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Innovation starts from home



“The secret to business success is good sleep”. I don’t know if maybe that is already a quote somewhere from a great businessman or philosopher, but I woke up and wrote it down sometime last year in Manchester. I had been travelling a lot across time zones, and sleep deprivation was beginning to affect me. I decided to take some time off in Manchester.

I woke up that day and realised how effective my choice had been. My decision-making became much better. My decisions are always better after I have had some sleep. When they say people should “sleep on a problem”, it is very sound advice. I have come back once again from another holiday from work, and I am feeling sharper than ever.

I asked myself a question during the last Christmas and New Year break, “where do most African entrepreneurs sleep?” How does the quality of their sleep affect their decisions and choices? We seem to focus more on where people work but we never really look at where they sleep or live. I believe that creativity starts from home and not from the office. I work primarily from home, and I create an environment around me that ensures optimal productivity.


My friend Editi Effiong, the founder of the innovative digital agency Anakle, says that his best ideas come in the shower. Sometimes he gets out of the bathroom, writes things down and goes back again to the shower to think some more. His method is probably why he keeps coming up with winning ideas and projects.

I saw Editi’s bathroom when he was renovating his house. It is a massive one. He deliberately created it that way because he knows how important it is to him and his creative process.  I know that not many people can afford that luxury or the ability to be able to work from home but I sometimes ask myself if we are putting the cart before the horse when we wait first to afford comfort at home, instead of building a comfortable abode that can enable us to grow faster.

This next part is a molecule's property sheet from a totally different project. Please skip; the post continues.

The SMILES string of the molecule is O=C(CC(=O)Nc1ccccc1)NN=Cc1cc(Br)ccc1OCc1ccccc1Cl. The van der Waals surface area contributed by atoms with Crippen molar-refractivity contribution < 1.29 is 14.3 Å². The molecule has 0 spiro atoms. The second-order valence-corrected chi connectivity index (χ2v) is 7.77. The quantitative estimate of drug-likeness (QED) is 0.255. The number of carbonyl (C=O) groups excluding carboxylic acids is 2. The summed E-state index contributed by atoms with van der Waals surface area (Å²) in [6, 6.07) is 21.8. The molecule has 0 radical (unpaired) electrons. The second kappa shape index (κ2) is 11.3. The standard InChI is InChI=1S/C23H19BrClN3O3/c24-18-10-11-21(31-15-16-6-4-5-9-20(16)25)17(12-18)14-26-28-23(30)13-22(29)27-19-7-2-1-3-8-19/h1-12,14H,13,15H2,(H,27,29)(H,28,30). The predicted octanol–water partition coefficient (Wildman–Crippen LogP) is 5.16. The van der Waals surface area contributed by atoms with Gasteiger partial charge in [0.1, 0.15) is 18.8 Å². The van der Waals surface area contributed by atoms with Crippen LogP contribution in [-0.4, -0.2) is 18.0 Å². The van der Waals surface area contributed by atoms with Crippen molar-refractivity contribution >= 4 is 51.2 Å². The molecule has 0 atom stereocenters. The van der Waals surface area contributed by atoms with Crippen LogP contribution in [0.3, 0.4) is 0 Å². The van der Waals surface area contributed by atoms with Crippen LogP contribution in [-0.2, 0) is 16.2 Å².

Some years ago, we did a telecommuting experiment at our office in Lagos. We asked people to work from home if they wanted to. We thought it would be a good way to remove the stress of the commute to work and increase productivity. What happened after shocked me. People preferred to come to the office daily instead. There were more distractions at home than at the office. One of my colleagues told me point blank that she preferred to run her generator at home only at night instead of 24 hours. It was an epiphany.

Decision fatigue
At a workshop session with the People Operations team at Google during the Global Launchpad Accelerator, someone asked why Google provides food at its offices. The answer was not one of those “flowery” ones about “creating the right environment” and “great culture”, it was a data-driven response. Google found out that providing food in the office and making people as comfortable as possible reduces decision fatigue. One of the most common sources of decision fatigue is deciding what and where to eat.

According to Wikipedia, “In decision making and psychology, decision fatigue refers to the deteriorating quality of decisions made by an individual after a long session of decision making. It is now understood as one of the causes of irrational trade-offs in decision making.”

Google realises that the work of a technology professional involves making several decisions daily and the quality of those decisions matter and ultimately affect the quality of their output. Simplicity is the ultimate productivity hack. It is why Steve Jobs had only one simple way of dressing in his turtleneck sweaters. It is also why very successful people like Mark Zuckerberg and Barrack Obama have clear and straightforward wardrobe choices. To a more considerable extent, it is why most technology people don’t bother too much about fashion or social fads. Some even take it as far as ignoring religion. Bill Gates once famously said that devoting too much time to worship was, “an inefficient exercise in the allocation of time.”

We realised that telecommuting caused more decision fatigue for people in Lagos than solving it. We could not afford to buy generators and fuel for everyone who decided to work from home because it was impractical. The office is the real home for most technology people, and that is why tech companies try to make them as comfortable as possible. We took it further and decided to let people live in the office. Our offices around Africa are both living and working locations, this solves a lot of headache for young people who cannot afford their place and also removes the stress of the long commute.

In the era where remote working is becoming more of a norm, the role of the home is growing more in importance than ever before. In places where people have comfortable homes, telecommuting and remote working is possible and has led to higher productivity. I believe tech hubs will migrate to living communities rather than sterile offices or forced working places. Ventures Platform in Abuja got it right by providing sleeping and lodging arrangements at their incubator. It may become an African trend.

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